At first it seemed the Independent had leased out the lobby of Manbites Dog Theater for its office relocation last week. The theater’s cozy front room was a maze of cardboard U-Haul boxes, stacked nearly floor to ceiling.

But the big difference between the packages I’d glimpsed on Hillsborough Road and these was in the candor of the labels. One prominent carton read “my need to be liked by everyone”; the largest containers in the room were marked “ego” and “guilt.”

Contrasting this transient order was the absolute disarray of Derrick Ivey, Eddy Shipman and Lance Waycaster’s set in the theater proper, built for both hands theatre’s exactly what t(w)o do. Its almost total clutter was meant to symbolize the dozens of unaddressed issues scattered through two unnamed women’s past. In another light, it represented thousands of meaningless tchotchkes consumer culture comes up with to weigh us down.

Unfortunately, the chaos ultimately came to resemble this work’s similarly disordered plot as well.

Thursday night’s audience was listening closest when exactly focused on the plight of two professional women (company founders Cheryl Chamblee and Tamara Kissane), whose careers don’t leave time for their own one-time friendship. Knowing laughter (and sudden silence) in the audience accompanied the characters’ chilling observation that they’re so preoccupied with what’s in front of them that there’s no time to think about who they will be 10 years from now, or who they were 10 years before.

But the work lost significant focus and momentum on becoming snarled in this couple’s infinitely unfinished prior emotional business. Were the two trying to finally sever all binding ties to achieve a final, separate peace? Were they trying to repair a former common dwelling for possible rehabitation? When too much of the play seemed like wallowing, the small space the two cleared out seemed an inadequateand unclearpayoff.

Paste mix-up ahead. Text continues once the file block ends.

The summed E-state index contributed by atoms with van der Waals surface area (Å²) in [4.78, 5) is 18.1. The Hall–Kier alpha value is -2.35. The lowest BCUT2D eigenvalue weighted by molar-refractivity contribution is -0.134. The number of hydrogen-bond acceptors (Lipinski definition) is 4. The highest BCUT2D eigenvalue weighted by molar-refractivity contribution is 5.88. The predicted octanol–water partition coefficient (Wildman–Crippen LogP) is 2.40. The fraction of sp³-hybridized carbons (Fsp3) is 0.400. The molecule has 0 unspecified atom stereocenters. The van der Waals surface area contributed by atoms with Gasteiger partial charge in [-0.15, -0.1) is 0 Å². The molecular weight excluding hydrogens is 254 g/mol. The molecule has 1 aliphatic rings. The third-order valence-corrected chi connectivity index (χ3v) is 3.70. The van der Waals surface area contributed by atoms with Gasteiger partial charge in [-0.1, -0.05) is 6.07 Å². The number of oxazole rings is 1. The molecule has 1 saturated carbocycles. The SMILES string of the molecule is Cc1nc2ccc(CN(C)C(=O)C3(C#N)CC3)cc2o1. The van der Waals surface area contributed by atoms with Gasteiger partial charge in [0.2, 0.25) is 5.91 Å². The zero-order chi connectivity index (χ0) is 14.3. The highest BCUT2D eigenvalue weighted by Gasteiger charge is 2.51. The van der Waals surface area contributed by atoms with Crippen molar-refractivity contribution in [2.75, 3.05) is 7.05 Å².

exactly what t(w)o do

both hands theatre
Manbites Dog Theater
Closed Dec. 16

Though it was more difficult to follow the spoken-word counterpoint that is this group’s signature style here than in earlier works, Chamblee and Kissane’s self-generated script still scored significantly when it voiced the words of grown-up children, sad but not yet wise. The near Seuss-like pride the two took in all-important calendars and checklists inevitably gave way to more poignant pleas. “Out of everyone you have seen the most of me. Now you don’t see me at all,” one lamented. The other’s desperate, responding request? “Let’s be far apart now.”

Adam Sampieri’s layered guitar work provided tasteful counterpoint to the proceedings, and Dierdre Shipman’s power suits for both were amusingly negated by the animal masks she created for their self-imposed time-outs. Jason Klarl’s atmospheric black-and-white super-8 filmsthreaded and shown in real-time on ancient projectors on stageeffectively portrayed memories of domestic incompetence and bliss.

But if this couple’s room needs a professional organizer, the playwrights’ script needs professional editing. At this point, exactly what t(w)o do is about consumerism and a corporate culture that eviscerates the possibility of a robust personal life. Unfortunately, it’s also about warfare between women, and the dilemma of two people who have too much of a past to salvage or walk away from.

One or two of these plotlines would fund a full evening’s work. I’m afraid that when they’re superimposed upon each other here they often make more mess than message.

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